Ammonium nitrate is a common ingredient in fertilizer as well as explosives. It was used in the Oklahoma City bombing in 1995, when a truck bomb containing 4,800 pounds of fertilizer and fuel oil ripped through a federal building, killing 168 people and wounding hundreds more.
Security forces cordoned off the port area on Wednesday as a bulldozer entered to help clear away debris. A young man begged troops to allow him to enter and search for his father, who has been missing since the blast occurred. He was directed to a port official who wrote down his details.
In Beirut's hard-hit Achrafieh district, civil defense workers and soldiers were working on locating missing people and clearing the rubble. At least one man was still pinned under stones from an old building that had collapsed. Volunteers hooked him up to an oxygen tank to help him breathe while others tried to free his leg.
The blast severely damaged numerous apartment buildings, potentially leaving large numbers of people homeless at a time when many Lebanese have lost their jobs and seen their savings evaporate because of a currency crisis. The explosion also raises concerns about how Lebanon will continue to import nearly all of its vital goods with its main port devastated.
Prime Minister Hassan Diab, in a short televised speech, appealed for international aid, saying: "We are witnessing a real catastrophe." He reiterated his pledge that those responsible for the disaster will pay the price, without commenting on the cause.
There is also the issue of food security in Lebanon, a tiny country already hosting over 1 million Syrians displaced by that country's nearly decade-long civil war.
Drone footage shot Wednesday by The Associated Press showed that the blast tore open a cluster of towering grain silos, dumping their contents into the debris and earth thrown up by the blast. Some 80% of Lebanon's wheat supply is imported, according to the US Agriculture Department.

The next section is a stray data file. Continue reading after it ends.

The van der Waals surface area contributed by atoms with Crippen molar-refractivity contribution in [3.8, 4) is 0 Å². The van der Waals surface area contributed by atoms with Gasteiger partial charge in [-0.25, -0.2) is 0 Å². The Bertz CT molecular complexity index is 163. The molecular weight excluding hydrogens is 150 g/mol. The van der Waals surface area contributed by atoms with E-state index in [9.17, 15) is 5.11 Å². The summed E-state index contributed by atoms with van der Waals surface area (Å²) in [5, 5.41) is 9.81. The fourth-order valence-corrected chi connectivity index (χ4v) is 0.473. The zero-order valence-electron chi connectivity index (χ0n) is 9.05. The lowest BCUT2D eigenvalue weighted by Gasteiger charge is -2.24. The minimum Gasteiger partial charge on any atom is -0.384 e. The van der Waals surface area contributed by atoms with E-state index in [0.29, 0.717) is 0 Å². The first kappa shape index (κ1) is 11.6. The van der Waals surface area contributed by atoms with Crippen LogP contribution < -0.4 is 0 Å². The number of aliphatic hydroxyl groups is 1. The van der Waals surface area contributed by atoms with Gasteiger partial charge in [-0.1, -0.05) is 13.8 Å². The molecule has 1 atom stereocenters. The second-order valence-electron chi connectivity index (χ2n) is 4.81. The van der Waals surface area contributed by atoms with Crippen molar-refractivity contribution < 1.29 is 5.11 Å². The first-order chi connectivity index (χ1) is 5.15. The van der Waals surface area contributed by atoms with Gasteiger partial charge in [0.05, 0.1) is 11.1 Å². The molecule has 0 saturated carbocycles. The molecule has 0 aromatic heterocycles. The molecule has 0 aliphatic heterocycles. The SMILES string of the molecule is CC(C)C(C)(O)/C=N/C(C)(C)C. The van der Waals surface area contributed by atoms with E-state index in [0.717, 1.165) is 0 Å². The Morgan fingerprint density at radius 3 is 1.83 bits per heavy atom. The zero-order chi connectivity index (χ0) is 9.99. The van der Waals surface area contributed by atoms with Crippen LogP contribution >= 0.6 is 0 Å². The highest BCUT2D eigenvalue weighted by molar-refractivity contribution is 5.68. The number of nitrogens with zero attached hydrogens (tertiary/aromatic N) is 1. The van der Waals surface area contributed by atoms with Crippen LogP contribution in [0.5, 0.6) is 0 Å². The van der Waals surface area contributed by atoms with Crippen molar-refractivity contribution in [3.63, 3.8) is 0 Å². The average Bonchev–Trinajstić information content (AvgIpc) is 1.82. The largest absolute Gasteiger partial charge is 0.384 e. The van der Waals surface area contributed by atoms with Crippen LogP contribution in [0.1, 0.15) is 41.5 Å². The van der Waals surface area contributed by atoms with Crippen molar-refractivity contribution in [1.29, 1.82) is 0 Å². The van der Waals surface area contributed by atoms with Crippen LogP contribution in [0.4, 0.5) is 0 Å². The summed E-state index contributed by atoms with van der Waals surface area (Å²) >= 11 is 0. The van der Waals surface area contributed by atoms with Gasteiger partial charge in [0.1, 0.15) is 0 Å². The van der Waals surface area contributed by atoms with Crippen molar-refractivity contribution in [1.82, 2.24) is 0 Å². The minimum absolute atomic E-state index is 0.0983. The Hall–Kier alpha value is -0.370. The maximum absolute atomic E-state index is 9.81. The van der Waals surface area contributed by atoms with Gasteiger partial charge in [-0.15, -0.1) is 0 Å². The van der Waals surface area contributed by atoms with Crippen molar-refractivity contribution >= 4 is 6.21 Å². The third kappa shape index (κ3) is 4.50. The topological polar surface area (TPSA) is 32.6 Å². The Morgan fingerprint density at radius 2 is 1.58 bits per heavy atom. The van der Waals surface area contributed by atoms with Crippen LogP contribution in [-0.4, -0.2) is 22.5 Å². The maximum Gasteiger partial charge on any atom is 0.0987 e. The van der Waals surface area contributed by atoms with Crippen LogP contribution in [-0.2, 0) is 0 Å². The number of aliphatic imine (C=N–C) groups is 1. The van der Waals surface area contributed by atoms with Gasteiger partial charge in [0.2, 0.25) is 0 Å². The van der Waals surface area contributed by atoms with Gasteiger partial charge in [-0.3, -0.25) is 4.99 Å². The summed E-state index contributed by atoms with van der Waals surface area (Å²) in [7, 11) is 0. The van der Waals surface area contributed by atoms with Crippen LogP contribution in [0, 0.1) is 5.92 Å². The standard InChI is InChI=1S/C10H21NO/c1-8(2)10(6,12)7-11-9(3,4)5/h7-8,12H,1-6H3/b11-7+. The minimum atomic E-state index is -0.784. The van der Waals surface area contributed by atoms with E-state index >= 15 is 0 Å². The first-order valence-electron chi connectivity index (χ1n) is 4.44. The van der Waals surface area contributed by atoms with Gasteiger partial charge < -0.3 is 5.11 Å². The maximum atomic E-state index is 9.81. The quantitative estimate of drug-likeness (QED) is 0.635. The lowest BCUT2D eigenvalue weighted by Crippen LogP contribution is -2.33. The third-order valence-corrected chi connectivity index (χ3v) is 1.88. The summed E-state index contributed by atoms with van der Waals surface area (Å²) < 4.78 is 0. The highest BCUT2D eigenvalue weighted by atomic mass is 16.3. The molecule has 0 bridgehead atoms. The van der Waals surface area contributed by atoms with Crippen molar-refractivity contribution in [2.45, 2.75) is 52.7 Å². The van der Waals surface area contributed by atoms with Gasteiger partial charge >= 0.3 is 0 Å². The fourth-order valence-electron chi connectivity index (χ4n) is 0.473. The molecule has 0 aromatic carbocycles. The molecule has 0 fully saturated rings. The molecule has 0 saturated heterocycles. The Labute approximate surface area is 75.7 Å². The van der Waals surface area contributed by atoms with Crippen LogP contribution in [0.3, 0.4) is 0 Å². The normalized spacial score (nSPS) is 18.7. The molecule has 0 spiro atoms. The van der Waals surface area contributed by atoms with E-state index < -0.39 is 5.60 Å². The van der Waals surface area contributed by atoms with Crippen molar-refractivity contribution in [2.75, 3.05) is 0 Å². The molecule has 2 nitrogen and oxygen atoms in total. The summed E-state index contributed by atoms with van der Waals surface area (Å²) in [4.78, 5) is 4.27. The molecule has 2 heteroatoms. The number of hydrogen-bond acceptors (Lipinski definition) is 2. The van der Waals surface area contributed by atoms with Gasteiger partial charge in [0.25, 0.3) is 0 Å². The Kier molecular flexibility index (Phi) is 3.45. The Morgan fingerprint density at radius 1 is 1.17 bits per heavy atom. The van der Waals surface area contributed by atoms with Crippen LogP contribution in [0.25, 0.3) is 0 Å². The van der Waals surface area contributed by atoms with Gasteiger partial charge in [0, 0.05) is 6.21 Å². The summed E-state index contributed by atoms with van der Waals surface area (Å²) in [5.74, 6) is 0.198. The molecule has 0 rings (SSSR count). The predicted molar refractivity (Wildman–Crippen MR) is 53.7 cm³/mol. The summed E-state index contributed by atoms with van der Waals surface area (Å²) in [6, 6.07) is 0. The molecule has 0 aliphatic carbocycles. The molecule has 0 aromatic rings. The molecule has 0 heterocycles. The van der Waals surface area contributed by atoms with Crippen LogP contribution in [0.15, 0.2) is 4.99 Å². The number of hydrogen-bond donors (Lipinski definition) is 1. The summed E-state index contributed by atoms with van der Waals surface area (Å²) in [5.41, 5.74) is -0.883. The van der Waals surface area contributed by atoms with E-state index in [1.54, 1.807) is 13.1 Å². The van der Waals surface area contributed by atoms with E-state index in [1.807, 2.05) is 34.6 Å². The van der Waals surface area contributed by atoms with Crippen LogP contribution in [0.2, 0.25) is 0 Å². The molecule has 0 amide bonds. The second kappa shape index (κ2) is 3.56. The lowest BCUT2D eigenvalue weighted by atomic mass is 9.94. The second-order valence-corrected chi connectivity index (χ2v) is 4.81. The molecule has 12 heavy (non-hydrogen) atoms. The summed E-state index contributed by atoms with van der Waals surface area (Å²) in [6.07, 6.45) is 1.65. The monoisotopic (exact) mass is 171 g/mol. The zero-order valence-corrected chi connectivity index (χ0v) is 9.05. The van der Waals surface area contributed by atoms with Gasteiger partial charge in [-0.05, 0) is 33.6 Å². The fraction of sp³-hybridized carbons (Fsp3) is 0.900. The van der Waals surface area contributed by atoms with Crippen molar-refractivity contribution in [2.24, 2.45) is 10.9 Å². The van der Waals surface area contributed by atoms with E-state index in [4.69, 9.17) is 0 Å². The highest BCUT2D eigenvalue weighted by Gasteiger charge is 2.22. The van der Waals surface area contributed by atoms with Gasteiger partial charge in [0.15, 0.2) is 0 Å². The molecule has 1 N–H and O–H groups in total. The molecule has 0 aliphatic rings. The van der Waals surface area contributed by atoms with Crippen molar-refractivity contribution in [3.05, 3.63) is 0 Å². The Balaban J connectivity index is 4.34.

Estimates suggest some 85% of the country's grain was stored at the now-destroyed silos.
Lebanon's state-run National News Agency quoted Raoul Nehme, the minister of economy and trade, as saying that all the wheat stored at the facility had been "contaminated" and couldn't be used. But he insisted Lebanon had enough wheat for its immediate needs and would import more.
Several countries have pledged aid in the aftermath of the blast, with even Israel offering humanitarian assistance. The two countries have been in conflict for decades, and Israel fought a 2006 war with the Hezbollah militant group.
Lebanon's economic crisis is rooted in decades of systemic corruption by political factions that exploit public institutions for the benefit of their supporters. Decades after the civil war, residents endure frequent power outages and poor public services.
Lebanese have held mass protests calling for sweeping political change since last autumn but few of their demands have been met as the economic situation has steadily worsened.
Beirut's port and the customs authority are notoriously corrupt. Like nearly all public institutions, they are controlled by Lebanon's political factions, including Hezbollah.
By Bassem Mroue and Zeina Karam/AP